Definition $:$ Let $X,Y$ be topological spaces and $f : X \longrightarrow Y$ be a map. The mapping cylinder $M_f$ of $f$ is obtained from the disjoint union $(X \times I) \sqcup Y$ by identifying $(x,1) \sim f(x),$ for all $x \in X.$

Exercise $:$ Show that $M_f$ deformation retracts to $Y.$

I think if we can take every point of $M_f$ and squeeze it down to it's image under $f$ via straight line deformation I would get a deformation retract of $M_f$ onto $f(X).$ But I am not sure as to why $M_f$ deformation retracts to $Y.$ Would anybody provide me an explicit formula for such deformation? I am not satisfied with hand-waving description of algebraic topology; rather I want to understand it analytically. That's why I am asking for analytic formula for such deformation. Any help in this regard will be appreciated.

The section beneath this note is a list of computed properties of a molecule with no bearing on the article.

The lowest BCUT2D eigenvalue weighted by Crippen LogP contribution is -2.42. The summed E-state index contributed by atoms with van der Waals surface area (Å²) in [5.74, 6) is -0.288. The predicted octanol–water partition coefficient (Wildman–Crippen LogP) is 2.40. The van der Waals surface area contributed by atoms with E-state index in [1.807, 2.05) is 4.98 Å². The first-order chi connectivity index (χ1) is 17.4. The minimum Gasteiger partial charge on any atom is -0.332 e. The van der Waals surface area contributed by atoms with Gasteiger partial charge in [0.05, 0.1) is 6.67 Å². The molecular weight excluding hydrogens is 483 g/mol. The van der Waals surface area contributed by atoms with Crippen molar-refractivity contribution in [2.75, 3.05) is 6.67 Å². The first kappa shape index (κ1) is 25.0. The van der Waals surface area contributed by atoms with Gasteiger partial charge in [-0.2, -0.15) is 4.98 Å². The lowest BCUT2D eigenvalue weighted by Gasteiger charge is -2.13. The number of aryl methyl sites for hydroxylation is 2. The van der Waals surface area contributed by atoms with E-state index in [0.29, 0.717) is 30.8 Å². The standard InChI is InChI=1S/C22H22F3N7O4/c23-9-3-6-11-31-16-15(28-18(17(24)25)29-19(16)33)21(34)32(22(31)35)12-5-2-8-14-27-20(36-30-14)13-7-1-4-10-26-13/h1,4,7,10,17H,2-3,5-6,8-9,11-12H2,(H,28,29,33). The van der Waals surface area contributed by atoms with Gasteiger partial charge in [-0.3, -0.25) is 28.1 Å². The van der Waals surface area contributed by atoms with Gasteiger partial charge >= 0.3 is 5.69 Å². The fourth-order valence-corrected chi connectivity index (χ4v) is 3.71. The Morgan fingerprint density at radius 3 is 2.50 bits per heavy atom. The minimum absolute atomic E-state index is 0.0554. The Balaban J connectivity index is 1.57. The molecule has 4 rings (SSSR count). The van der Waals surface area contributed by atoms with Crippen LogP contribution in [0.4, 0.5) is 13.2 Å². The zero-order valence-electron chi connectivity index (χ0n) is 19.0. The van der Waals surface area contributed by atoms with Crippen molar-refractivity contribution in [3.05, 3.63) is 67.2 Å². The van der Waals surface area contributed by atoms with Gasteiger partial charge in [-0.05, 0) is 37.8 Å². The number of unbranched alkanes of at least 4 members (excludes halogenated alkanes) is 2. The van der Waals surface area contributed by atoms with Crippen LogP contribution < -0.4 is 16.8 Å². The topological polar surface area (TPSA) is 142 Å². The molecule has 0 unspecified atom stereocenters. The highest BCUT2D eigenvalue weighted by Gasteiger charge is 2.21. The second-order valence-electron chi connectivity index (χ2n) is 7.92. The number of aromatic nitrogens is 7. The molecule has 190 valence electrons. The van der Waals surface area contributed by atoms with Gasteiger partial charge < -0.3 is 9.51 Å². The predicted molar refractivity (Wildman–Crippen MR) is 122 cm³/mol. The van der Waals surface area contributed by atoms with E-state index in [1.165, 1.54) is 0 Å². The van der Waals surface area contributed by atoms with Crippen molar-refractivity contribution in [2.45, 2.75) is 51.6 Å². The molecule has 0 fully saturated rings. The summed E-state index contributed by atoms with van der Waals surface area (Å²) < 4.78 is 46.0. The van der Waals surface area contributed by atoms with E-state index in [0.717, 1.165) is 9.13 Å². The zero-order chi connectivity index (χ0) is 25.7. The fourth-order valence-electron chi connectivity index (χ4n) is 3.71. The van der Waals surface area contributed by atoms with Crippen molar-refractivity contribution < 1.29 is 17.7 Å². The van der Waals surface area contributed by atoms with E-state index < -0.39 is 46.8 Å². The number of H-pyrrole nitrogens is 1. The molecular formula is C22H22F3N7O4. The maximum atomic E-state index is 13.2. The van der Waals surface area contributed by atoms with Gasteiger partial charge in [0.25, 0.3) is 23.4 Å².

Thanks in advance.


Quite simply, notice that there is a straight line connecting $(x,0)$ and $(x,1)$ given by $f_x(t)=(x,t).$ In fact, $f_x$ is continuous as for both projection maps $\pi_X$ and $\pi_I,$ we have that $\pi_X\circ f_x$ and $\pi_I\circ f_x$ are continuous. Now, consider the map $H:X\times I\times I \rightarrow Y$ given as,


Notice that $H$ is a deformation retraction onto $Y.$


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